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  • grov

    grov

    3 Jul, 2015 02:11 pm

    I remember the rear lounges in the Vickers Viscounts that flew from Perth to Port Heldand in the mid-60s. Boozy places when returning from up north.

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  • Brian Williams

    evilbrian

    3 Jul, 2015 02:42 pm

    That Continental photo looks like a set from an Austin Powers movie.

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  • Viscount

    Viscount

    3 Jul, 2015 03:46 pm

    I've been trying to figure out for hours where I'd seen that before, quite disturbing. While you are at 'it', any ideas about the Air India shot? 

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  • smit0847

    smit0847

    3 Jul, 2015 04:02 pm

    Great article! I cant think why a piano on an airplane wasn't a sustainable idea?!

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  • Ingrid Tufts

    itravel

    3 Jul, 2015 04:53 pm

    wow... thanks for the memories...

    as children of airline staff we got to travel every way... I remember lufthansa had this upstairs lounge for a short time too and this seemed super glamourous..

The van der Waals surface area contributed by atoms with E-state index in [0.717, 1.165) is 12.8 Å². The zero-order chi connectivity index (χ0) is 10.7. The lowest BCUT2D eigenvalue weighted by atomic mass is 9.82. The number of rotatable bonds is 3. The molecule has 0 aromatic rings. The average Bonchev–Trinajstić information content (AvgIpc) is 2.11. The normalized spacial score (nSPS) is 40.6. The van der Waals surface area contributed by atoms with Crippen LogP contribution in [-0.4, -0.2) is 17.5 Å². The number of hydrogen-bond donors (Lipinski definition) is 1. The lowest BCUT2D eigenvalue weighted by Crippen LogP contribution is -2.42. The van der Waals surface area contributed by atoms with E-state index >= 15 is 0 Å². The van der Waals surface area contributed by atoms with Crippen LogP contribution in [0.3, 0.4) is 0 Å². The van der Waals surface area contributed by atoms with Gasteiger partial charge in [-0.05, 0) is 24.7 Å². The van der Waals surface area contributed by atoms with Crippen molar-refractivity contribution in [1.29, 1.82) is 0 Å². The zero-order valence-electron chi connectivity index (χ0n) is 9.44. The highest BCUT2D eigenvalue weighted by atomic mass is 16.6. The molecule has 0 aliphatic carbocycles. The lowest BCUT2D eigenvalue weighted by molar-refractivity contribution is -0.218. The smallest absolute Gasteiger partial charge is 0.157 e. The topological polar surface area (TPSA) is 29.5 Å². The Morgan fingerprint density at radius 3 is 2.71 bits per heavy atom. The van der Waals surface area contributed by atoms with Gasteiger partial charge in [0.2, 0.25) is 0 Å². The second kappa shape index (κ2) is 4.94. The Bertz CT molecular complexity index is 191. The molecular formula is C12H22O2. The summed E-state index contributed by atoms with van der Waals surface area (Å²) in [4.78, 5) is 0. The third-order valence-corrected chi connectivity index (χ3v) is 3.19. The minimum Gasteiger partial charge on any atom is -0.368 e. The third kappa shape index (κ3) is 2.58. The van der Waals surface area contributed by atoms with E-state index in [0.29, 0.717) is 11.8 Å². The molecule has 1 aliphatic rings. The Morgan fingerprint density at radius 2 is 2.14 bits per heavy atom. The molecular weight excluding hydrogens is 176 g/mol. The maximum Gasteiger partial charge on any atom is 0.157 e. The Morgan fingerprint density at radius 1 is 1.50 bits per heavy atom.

now I think people want sleep and privacy most!

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  • Serg

    Serg

    3 Jul, 2015 06:26 pm

    Golden age of aviation is gone.

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  • BizTraveller

    BizTraveller

    3 Jul, 2015 09:09 pm

    As a kid in the '70's I had the privilege of 1st class travel on QF B747 - this has brought back some great memories. 

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  • AlexTravAddict

    AlexTravAddict

    4 Jul, 2015 06:20 pm

    Nice article! I Love the vintage pics!